Tour de France 2017: That’s all she wrote

Well, Chris Froome did it again. He is now a four-time winner of the Tour de France.

Exactly how he went about winning this year was the main talking point, though. Notably, Froome did not win a single stage, nor did he look as imperiously dominant at climbing as he was before. Many times it looked like he was at his most fragile, cracking at the Stage 12 Port de Bales climb. His margin of victory was a relatively scant 54 seconds ahead of Rigoberto Uran of Cannondale-Drapac. Finally, there were times when it seemed like his Team Sky teammate, Spaniard Mikel Landa, was keen on taking the yellow jersey himself. Landa eventually finished fourth in the general classification, 2:21 in arrears and one second behind Romain Bardet.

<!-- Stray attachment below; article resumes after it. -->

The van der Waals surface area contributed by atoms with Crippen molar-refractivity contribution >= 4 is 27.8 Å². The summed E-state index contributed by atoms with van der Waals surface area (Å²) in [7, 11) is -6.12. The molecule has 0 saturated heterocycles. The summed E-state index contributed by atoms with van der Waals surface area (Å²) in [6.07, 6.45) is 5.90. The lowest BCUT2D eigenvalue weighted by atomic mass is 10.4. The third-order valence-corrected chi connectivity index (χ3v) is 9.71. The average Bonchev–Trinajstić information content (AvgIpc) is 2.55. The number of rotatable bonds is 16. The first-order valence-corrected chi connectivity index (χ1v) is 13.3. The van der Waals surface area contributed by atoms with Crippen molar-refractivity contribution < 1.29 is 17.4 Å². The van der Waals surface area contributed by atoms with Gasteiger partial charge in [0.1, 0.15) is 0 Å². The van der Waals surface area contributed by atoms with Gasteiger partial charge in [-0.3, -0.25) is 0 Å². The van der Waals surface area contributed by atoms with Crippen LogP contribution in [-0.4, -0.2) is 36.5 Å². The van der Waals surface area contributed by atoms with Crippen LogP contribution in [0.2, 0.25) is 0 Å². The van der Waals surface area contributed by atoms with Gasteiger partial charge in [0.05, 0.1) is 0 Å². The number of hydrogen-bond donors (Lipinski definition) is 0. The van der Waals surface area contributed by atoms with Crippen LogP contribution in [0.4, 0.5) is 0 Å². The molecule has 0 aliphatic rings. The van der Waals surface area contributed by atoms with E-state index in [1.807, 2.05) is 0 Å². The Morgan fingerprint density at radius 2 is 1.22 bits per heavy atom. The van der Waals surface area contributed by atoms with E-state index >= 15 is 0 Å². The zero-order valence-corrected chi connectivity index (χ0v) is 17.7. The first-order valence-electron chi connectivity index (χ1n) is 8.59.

The result may have seemed inevitable, but the actual victory was anything but. After all the dust has settled, Froome won the race in the two individual time trials of Stages 1 and 20.

Some will say that Froome is not a “deserving” winner as he did not win a single stage. Others detest his lack of flair and robot-like efficiency, his gaze permanently fixed on his stem as he rides and climbs to a set power output. The man sure has his share of haters, like when he was splashed with a cup full of urine by French fans while competing in the 2015 Tour de France.

At the end of the day, though, he played by the rules of the general classification and won where it mattered: against the cumulative clock. Congratulations, Mr. Froome.

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